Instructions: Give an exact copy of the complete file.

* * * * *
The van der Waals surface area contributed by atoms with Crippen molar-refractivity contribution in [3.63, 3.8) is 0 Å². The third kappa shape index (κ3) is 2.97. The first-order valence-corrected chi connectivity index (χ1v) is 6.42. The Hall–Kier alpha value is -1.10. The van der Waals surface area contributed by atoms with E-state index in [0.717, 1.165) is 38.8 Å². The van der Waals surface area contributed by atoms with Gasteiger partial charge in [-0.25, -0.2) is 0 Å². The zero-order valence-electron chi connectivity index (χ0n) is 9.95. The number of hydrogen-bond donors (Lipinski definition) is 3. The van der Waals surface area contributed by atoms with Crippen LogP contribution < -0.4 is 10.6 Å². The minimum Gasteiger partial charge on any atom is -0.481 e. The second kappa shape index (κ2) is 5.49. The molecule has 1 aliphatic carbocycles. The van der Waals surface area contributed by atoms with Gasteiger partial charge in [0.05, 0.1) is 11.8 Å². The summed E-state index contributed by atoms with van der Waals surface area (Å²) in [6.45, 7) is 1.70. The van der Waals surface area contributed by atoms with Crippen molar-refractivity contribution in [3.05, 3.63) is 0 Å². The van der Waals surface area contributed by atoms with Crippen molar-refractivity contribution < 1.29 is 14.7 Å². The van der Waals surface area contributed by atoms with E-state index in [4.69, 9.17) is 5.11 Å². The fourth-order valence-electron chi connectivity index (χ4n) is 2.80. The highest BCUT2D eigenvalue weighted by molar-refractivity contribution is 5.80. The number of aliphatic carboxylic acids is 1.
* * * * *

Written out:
The van der Waals surface area contributed by atoms with Crippen molar-refractivity contribution in [3.63, 3.8) is 0 Å². The third kappa shape index (κ3) is 2.97. The first-order valence-corrected chi connectivity index (χ1v) is 6.42. The Hall–Kier alpha value is -1.10. The van der Waals surface area contributed by atoms with E-state index in [0.717, 1.165) is 38.8 Å². The van der Waals surface area contributed by atoms with Gasteiger partial charge in [-0.25, -0.2) is 0 Å². The zero-order valence-electron chi connectivity index (χ0n) is 9.95. The number of hydrogen-bond donors (Lipinski definition) is 3. The van der Waals surface area contributed by atoms with Crippen LogP contribution < -0.4 is 10.6 Å². The minimum Gasteiger partial charge on any atom is -0.481 e. The second kappa shape index (κ2) is 5.49. The molecule has 1 aliphatic carbocycles. The van der Waals surface area contributed by atoms with Gasteiger partial charge in [0.05, 0.1) is 11.8 Å². The summed E-state index contributed by atoms with van der Waals surface area (Å²) in [6.45, 7) is 1.70. The van der Waals surface area contributed by atoms with Crippen molar-refractivity contribution in [3.05, 3.63) is 0 Å². The van der Waals surface area contributed by atoms with Crippen molar-refractivity contribution < 1.29 is 14.7 Å². The van der Waals surface area contributed by atoms with E-state index in [4.69, 9.17) is 5.11 Å². The fourth-order valence-electron chi connectivity index (χ4n) is 2.80. The highest BCUT2D eigenvalue weighted by molar-refractivity contribution is 5.80. The number of aliphatic carboxylic acids is 1.